Russia and China are both believed to have a “grand strategy”—a detailed set of goals backed by expansive ambitions. In the United States, policy makers have tried to articulate similar plans but have failed to reach a widespread consensus since the Cold War ended. While the United States has been the world’s prominent superpower for over a generation, American thinking has oscillated between the extremes of isolationist agendas versus interventionist and overly assertive ones.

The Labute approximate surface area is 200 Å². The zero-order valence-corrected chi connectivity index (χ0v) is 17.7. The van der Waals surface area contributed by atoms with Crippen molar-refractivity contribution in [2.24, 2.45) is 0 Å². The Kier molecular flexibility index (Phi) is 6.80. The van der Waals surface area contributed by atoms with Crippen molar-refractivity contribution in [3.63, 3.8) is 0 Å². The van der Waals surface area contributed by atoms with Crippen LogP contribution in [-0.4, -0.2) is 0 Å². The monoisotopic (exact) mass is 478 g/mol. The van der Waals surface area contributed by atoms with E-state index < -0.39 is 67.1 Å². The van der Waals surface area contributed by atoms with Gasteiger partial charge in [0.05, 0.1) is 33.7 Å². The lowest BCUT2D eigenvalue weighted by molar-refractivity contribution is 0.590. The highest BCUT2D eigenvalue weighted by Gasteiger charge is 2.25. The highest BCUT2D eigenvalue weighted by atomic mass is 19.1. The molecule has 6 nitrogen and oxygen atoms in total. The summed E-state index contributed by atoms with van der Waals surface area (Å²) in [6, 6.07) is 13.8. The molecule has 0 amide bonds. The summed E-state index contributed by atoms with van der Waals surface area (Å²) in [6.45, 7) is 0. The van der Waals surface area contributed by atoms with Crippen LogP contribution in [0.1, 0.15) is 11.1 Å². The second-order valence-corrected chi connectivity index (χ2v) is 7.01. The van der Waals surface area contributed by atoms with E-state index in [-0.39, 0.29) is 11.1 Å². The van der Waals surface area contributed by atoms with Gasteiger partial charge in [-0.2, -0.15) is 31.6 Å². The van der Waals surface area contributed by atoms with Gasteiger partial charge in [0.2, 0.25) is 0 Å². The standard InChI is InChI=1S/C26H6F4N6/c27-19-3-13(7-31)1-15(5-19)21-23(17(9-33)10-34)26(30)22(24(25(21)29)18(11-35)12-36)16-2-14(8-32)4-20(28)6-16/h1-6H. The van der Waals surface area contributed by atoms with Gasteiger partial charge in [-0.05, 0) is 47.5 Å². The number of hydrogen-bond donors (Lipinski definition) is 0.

Drawing on historical precedents and weighing issues such as Russia’s resurgence, China’s great rise, North Korea’s nuclear machinations, and Middle East turmoil, Michael O’Hanlon presents a well-researched, ethically sound, and politically viable vision for American national security policy. He also proposes complementing the Pentagon’s set of “4+1” pre-existing threats with a new “4+1”: biological, nuclear, digital, climatic, and internal dangers.
Additional information about the book can be found here.